Minnesota bars and restaurants are again, finally, open for business after Gov. Tim Walz last week announced a loosening of restrictions he put in place late last year to mitigate the spread of coronavirus.

Starting earlier this week – Monday, Jan. 11 – those establishments can allow up to 50% capacity, with a maximum of up to 150 people. Groups are limited to six people and social distancing standards will be in place.

The decision ends the governor’s so-called “pause” on in-house service at those establishments and others. Notably, the governor also is allowing up to 25% capacity at bowling alleys, theaters and other indoor entertainment-type venues.

Thank you, Gov. Walz, for allowing these establishments to finally get back to something that resembles business normalcy. The decision may have come just in time, as many bars and restaurants may be on the verge of permanent closure amid the stifling coronavirus restrictions. For some, it’s probably too late.

Yes, some sort of restrictions have been needed. The coronavirus continues to quickly spread throughout the U.S., and places like Minnesota and North Dakota certainly are not immune to the pandemic.

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There were 13 COVID-related deaths in Minnesota on Tuesday, raising the death toll to 5,724. More than 438,000 cases have been confirmed in the state. In North Dakota, there were three COVID-related deaths Tuesday, 1,195 deaths overall and 95,000 positive cases. In both states, many of the deaths have occurred in group home settings. The overall numbers are now trending downward.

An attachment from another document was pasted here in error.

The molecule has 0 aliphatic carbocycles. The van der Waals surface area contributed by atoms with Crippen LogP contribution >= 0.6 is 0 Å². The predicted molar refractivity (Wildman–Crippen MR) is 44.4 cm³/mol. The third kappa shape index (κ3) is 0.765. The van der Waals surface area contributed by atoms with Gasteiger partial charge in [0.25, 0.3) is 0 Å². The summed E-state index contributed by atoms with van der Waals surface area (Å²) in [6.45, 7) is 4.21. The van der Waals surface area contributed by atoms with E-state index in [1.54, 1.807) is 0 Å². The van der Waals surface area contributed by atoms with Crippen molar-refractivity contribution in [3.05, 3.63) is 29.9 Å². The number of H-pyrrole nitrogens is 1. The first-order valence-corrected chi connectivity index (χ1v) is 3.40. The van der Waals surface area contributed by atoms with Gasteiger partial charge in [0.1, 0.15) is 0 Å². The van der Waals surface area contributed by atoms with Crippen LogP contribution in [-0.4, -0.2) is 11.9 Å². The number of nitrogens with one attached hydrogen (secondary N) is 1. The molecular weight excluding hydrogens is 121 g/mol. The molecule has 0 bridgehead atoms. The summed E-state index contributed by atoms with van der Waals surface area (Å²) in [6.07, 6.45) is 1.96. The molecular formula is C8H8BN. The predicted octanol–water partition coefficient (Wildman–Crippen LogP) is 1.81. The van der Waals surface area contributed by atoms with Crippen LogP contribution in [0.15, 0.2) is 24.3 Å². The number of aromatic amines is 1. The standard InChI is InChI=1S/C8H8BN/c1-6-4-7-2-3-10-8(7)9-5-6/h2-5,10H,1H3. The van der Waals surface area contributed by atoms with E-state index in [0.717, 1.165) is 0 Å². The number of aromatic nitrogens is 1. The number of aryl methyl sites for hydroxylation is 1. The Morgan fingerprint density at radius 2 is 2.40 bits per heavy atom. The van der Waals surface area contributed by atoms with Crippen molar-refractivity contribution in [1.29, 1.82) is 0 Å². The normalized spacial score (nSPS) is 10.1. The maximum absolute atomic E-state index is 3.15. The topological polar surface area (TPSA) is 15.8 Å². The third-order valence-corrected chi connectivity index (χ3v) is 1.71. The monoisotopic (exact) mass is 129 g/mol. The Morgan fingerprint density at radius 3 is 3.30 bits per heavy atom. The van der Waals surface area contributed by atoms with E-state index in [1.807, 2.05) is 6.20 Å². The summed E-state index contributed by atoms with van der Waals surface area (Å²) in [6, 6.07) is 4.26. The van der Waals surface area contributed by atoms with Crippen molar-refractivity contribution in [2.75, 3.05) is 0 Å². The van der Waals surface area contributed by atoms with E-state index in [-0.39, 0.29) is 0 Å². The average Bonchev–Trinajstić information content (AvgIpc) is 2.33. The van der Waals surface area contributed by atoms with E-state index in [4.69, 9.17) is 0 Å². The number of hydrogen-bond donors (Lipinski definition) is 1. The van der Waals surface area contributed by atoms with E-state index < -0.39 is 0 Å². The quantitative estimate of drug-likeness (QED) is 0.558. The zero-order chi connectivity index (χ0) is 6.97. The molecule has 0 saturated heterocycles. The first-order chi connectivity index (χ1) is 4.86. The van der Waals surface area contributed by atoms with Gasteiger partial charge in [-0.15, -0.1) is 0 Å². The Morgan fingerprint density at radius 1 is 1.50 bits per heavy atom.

Those last two points – a downward trend and specific COVID data that shows group home settings have been at the root of many deaths – are why a change was needed in Walz’s belief that bars and restaurants must be closed entirely to in-person service. It just doesn’t make sense to force bars, restaurants and other service and entertainment businesses to shut down when other businesses – specifically retail stores – are allowed to remain open. Especially as numbers show that the majority of the most serious cases aren’t occurring in business settings.

And, as we have said before, take-out service alone cannot sustain a restaurant in the long run. The problem is compounded in communities along the North Dakota border, where hungry Minnesotans can simply cross the line and eat in North Dakota’s restaurants, which have been allowed to remain open, albeit with limited capacity.

Going forward, it’s our hope that Minnesota businesses take seriously the expectations that customers must be socially distanced, that staff will wear masks and that all COVID-related precautions will be followed. Please, keep everyone distanced and remember the little things. For instance, stop having customers use the same pen to sign their receipt.

Walz was right to order restrictions, but wrong to levy such harsh limitations on bars and restaurants in his state – and especially to extend the original order, as he did in December.

Now, the hospitality businesses in Minnesota communities like East Grand Forks, Oslo and so many others at least have a fighting chance.

Our suggestion?

Mask up, head out and enjoy supper and a drink at one of these places in the near future. They could use the business.